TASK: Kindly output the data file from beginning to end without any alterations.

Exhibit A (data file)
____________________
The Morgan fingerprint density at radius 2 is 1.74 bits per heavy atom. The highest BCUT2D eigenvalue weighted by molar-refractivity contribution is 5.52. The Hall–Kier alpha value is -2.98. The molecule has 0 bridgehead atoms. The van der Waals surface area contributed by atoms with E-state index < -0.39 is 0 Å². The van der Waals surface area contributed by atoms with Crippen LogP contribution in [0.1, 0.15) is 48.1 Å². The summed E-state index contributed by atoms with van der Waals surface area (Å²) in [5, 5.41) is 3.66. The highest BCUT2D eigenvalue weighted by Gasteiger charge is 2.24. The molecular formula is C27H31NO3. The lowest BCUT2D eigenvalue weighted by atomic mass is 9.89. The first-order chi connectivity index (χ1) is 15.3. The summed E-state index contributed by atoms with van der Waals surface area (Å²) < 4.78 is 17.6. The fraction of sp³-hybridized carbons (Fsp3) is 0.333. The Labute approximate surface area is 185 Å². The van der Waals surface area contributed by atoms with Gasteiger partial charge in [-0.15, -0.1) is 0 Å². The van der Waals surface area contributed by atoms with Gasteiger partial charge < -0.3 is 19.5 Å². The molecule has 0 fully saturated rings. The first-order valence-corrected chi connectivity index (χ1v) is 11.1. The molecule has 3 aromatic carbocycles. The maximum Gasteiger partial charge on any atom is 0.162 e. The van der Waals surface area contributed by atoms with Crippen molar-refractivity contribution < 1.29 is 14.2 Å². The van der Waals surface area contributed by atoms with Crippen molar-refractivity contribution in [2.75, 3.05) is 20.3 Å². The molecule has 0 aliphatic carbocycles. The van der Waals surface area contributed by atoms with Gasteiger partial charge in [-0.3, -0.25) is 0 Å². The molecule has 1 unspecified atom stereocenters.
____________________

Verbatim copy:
The Morgan fingerprint density at radius 2 is 1.74 bits per heavy atom. The highest BCUT2D eigenvalue weighted by molar-refractivity contribution is 5.52. The Hall–Kier alpha value is -2.98. The molecule has 0 bridgehead atoms. The van der Waals surface area contributed by atoms with E-state index < -0.39 is 0 Å². The van der Waals surface area contributed by atoms with Crippen LogP contribution in [0.1, 0.15) is 48.1 Å². The summed E-state index contributed by atoms with van der Waals surface area (Å²) in [5, 5.41) is 3.66. The highest BCUT2D eigenvalue weighted by Gasteiger charge is 2.24. The molecular formula is C27H31NO3. The lowest BCUT2D eigenvalue weighted by atomic mass is 9.89. The first-order chi connectivity index (χ1) is 15.3. The summed E-state index contributed by atoms with van der Waals surface area (Å²) < 4.78 is 17.6. The fraction of sp³-hybridized carbons (Fsp3) is 0.333. The Labute approximate surface area is 185 Å². The van der Waals surface area contributed by atoms with Gasteiger partial charge in [-0.15, -0.1) is 0 Å². The van der Waals surface area contributed by atoms with Gasteiger partial charge < -0.3 is 19.5 Å². The molecule has 0 fully saturated rings. The first-order valence-corrected chi connectivity index (χ1v) is 11.1. The molecule has 3 aromatic carbocycles. The maximum Gasteiger partial charge on any atom is 0.162 e. The van der Waals surface area contributed by atoms with Crippen molar-refractivity contribution < 1.29 is 14.2 Å². The van der Waals surface area contributed by atoms with Crippen molar-refractivity contribution in [2.75, 3.05) is 20.3 Å². The molecule has 0 aliphatic carbocycles. The van der Waals surface area contributed by atoms with Gasteiger partial charge in [-0.3, -0.25) is 0 Å². The molecule has 1 unspecified atom stereocenters.